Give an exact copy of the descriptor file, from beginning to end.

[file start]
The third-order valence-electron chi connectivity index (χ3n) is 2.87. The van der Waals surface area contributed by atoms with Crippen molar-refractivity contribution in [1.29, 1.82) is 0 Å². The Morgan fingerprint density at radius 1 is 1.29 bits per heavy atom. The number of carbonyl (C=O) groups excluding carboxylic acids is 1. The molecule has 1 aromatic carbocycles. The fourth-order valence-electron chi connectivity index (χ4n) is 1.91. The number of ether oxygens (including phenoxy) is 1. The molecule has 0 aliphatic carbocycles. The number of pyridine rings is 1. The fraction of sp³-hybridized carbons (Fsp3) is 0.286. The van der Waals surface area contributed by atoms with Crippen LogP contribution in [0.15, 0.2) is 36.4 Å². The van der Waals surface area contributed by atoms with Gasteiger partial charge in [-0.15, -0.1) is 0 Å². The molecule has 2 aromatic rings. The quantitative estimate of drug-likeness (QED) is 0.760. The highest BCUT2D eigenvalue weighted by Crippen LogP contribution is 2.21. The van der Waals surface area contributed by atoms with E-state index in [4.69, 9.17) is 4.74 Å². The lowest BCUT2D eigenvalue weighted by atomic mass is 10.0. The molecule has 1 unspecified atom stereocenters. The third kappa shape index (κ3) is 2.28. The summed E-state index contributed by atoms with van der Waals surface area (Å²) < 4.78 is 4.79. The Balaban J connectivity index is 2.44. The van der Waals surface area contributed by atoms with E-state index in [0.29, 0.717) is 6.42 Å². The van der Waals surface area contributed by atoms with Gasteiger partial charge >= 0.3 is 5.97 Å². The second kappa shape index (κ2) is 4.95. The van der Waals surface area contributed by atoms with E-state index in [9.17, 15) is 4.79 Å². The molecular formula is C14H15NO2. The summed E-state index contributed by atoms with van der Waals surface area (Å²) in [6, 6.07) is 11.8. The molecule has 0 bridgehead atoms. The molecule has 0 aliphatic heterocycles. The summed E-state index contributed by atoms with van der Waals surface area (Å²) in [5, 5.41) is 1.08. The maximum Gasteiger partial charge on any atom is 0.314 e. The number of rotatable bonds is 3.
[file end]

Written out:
The third-order valence-electron chi connectivity index (χ3n) is 2.87. The van der Waals surface area contributed by atoms with Crippen molar-refractivity contribution in [1.29, 1.82) is 0 Å². The Morgan fingerprint density at radius 1 is 1.29 bits per heavy atom. The number of carbonyl (C=O) groups excluding carboxylic acids is 1. The molecule has 1 aromatic carbocycles. The fourth-order valence-electron chi connectivity index (χ4n) is 1.91. The number of ether oxygens (including phenoxy) is 1. The molecule has 0 aliphatic carbocycles. The number of pyridine rings is 1. The fraction of sp³-hybridized carbons (Fsp3) is 0.286. The van der Waals surface area contributed by atoms with Crippen LogP contribution in [0.15, 0.2) is 36.4 Å². The van der Waals surface area contributed by atoms with Gasteiger partial charge in [-0.15, -0.1) is 0 Å². The molecule has 2 aromatic rings. The quantitative estimate of drug-likeness (QED) is 0.760. The highest BCUT2D eigenvalue weighted by Crippen LogP contribution is 2.21. The van der Waals surface area contributed by atoms with E-state index in [4.69, 9.17) is 4.74 Å². The lowest BCUT2D eigenvalue weighted by atomic mass is 10.0. The molecule has 1 unspecified atom stereocenters. The third kappa shape index (κ3) is 2.28. The summed E-state index contributed by atoms with van der Waals surface area (Å²) < 4.78 is 4.79. The Balaban J connectivity index is 2.44. The van der Waals surface area contributed by atoms with E-state index in [0.29, 0.717) is 6.42 Å². The van der Waals surface area contributed by atoms with Gasteiger partial charge >= 0.3 is 5.97 Å². The second kappa shape index (κ2) is 4.95. The van der Waals surface area contributed by atoms with E-state index in [9.17, 15) is 4.79 Å². The molecular formula is C14H15NO2. The summed E-state index contributed by atoms with van der Waals surface area (Å²) in [6, 6.07) is 11.8. The molecule has 0 bridgehead atoms. The molecule has 0 aliphatic heterocycles. The summed E-state index contributed by atoms with van der Waals surface area (Å²) in [5, 5.41) is 1.08. The maximum Gasteiger partial charge on any atom is 0.314 e. The number of rotatable bonds is 3.